Learning Phonics in the creation process
The last few months at NumberNagar® have been greatly filled with Phonics learning. The Research, Design, and Development team has been working incessantly. We have put together the Phonics Kit and companion course and it is now available to buy on our website. Although the Phonics RDD project started more than two years ago, the COVID-19 situation brought this to the forefront. The entire team has had a remarkable learning experience during this time and the learning continues. Here, I explain one concept and its learning impact on me.
Consonant blends and digraphs
There are only 26 letters in the English alphabet and more 40 distinct sounds. Therefore, some letters make more than one sound and letter combinations form new sounds. In consonant sound combinations, there can be two types – blends and digraphs.
Let us look at examples:
Example 1 –
s + l = /sl/
The sound /sl/ is a simple combination of the individual sounds /s/ and /l/. ‘sl’ is a consonant blend. The new sound retains the individual sounds.
Example 2 –
s + h = /sh/
Here the sound /sh/ is not a combination of the individual sounds /s/ and /h/. It is a new sound /sh/. ‘sh’ is a digraph. The new sound is completely different and does not retain the individual sounds.
Below is an audio clip that shows the distinction between these two combinations.
Although I have used these sounds all my life, I was fascinated by learning the logic behind the combination. I believe when children understand this logic when they learn English the first time, it makes their learning less confusing.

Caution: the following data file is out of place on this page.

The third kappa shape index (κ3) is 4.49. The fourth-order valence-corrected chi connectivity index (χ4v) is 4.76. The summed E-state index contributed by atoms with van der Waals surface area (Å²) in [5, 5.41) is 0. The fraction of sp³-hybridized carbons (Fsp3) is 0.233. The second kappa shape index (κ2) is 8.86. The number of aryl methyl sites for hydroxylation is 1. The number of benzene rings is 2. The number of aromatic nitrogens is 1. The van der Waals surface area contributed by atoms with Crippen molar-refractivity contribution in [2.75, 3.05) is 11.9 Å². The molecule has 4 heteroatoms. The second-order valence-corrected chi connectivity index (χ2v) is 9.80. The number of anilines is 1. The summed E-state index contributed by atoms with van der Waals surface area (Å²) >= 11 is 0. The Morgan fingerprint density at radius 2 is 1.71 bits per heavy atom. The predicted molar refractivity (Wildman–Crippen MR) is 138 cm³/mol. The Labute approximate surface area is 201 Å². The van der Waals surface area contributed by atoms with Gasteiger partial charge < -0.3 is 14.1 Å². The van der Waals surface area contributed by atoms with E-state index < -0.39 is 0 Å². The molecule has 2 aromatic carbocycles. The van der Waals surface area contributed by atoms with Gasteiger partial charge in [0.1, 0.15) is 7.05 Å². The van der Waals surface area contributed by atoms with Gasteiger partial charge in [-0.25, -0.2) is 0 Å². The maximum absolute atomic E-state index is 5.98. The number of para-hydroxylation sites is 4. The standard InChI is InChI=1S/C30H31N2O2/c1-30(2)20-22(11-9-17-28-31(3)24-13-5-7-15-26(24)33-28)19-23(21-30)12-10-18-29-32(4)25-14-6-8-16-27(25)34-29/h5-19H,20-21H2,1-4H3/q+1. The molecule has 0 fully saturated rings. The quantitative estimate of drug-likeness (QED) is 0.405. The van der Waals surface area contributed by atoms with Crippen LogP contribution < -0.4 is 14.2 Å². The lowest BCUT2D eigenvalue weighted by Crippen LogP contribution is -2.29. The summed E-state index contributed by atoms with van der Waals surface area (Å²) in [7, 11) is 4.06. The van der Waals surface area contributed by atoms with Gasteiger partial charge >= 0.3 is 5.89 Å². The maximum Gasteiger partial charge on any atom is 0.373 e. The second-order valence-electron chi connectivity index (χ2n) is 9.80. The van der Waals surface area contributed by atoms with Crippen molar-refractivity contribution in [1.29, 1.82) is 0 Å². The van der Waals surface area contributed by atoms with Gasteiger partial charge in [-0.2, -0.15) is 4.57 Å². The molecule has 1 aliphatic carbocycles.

Phonics learning and Chemistry
Not only was I fascinated by this logic, but I could also make an instant connection with a concept we learn in school Chemistry. Do you know what that concept is?
Mixtures and compounds! I have taught this to school students innumerable times. It is one of the confusing concepts for students.
In a mixture, the individual elements are physically combined. They retain their individual properties and can be easily separated.
In a compound, the individual elements are chemically combined. They do not retain their individual properties. The new compound is completely new with new properties and cannot be easily separated into the individual elements.
Ever since I learned about consonant blends and digraphs, I have mapped it in my mind that blends are like mixtures and digraphs are like compounds. Easy! I will never get confused about this again.
Connectivity is an integral part of our 5C™ methodology. Making such interesting connections has been one of the most enriching parts of the Phonics learning journey for me. Can you think of other such connections from your subject areas of expertise? You can read some more interesting articles about Phonics learning here and here.
Give the NumberNagar® Phonics Kit a try. Learn Phonics with your child or children in your family. Experience the joy of learning something right the first time and make new connections.